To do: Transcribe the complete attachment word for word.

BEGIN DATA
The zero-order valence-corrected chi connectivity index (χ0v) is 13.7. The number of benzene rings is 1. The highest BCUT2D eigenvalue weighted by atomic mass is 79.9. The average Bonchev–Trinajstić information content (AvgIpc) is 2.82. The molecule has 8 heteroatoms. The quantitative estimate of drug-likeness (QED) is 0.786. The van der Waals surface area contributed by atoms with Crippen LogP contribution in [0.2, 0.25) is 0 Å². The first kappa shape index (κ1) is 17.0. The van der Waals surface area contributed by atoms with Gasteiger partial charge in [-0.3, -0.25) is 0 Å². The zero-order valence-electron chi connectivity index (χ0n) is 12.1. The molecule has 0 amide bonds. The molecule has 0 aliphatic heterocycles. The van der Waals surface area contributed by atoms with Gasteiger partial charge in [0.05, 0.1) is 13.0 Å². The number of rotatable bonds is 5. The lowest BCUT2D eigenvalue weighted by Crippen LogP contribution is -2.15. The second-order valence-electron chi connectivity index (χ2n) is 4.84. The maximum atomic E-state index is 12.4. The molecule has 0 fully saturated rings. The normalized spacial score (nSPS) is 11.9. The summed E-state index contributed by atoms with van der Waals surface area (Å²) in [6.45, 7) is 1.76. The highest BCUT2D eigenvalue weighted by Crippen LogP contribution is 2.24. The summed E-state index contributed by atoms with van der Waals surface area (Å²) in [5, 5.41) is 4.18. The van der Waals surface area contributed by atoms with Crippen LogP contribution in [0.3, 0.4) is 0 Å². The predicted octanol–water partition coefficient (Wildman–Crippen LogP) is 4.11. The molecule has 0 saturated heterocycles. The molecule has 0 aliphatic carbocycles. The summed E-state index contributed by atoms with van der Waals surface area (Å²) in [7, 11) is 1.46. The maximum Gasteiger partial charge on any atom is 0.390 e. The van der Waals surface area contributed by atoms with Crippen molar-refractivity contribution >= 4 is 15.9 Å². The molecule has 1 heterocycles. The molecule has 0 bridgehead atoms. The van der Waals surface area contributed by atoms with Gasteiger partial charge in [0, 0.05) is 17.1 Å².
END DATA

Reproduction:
The zero-order valence-corrected chi connectivity index (χ0v) is 13.7. The number of benzene rings is 1. The highest BCUT2D eigenvalue weighted by atomic mass is 79.9. The average Bonchev–Trinajstić information content (AvgIpc) is 2.82. The molecule has 8 heteroatoms. The quantitative estimate of drug-likeness (QED) is 0.786. The van der Waals surface area contributed by atoms with Crippen LogP contribution in [0.2, 0.25) is 0 Å². The first kappa shape index (κ1) is 17.0. The van der Waals surface area contributed by atoms with Gasteiger partial charge in [-0.3, -0.25) is 0 Å². The zero-order valence-electron chi connectivity index (χ0n) is 12.1. The molecule has 0 amide bonds. The molecule has 0 aliphatic heterocycles. The van der Waals surface area contributed by atoms with Gasteiger partial charge in [0.05, 0.1) is 13.0 Å². The number of rotatable bonds is 5. The lowest BCUT2D eigenvalue weighted by Crippen LogP contribution is -2.15. The second-order valence-electron chi connectivity index (χ2n) is 4.84. The maximum atomic E-state index is 12.4. The molecule has 0 fully saturated rings. The normalized spacial score (nSPS) is 11.9. The summed E-state index contributed by atoms with van der Waals surface area (Å²) in [6.45, 7) is 1.76. The highest BCUT2D eigenvalue weighted by Crippen LogP contribution is 2.24. The summed E-state index contributed by atoms with van der Waals surface area (Å²) in [5, 5.41) is 4.18. The van der Waals surface area contributed by atoms with Crippen LogP contribution in [0.3, 0.4) is 0 Å². The predicted octanol–water partition coefficient (Wildman–Crippen LogP) is 4.11. The molecule has 0 saturated heterocycles. The molecule has 0 aliphatic carbocycles. The summed E-state index contributed by atoms with van der Waals surface area (Å²) in [7, 11) is 1.46. The maximum Gasteiger partial charge on any atom is 0.390 e. The van der Waals surface area contributed by atoms with Crippen molar-refractivity contribution >= 4 is 15.9 Å². The molecule has 1 heterocycles. The molecule has 0 bridgehead atoms. The van der Waals surface area contributed by atoms with Gasteiger partial charge in [0, 0.05) is 17.1 Å².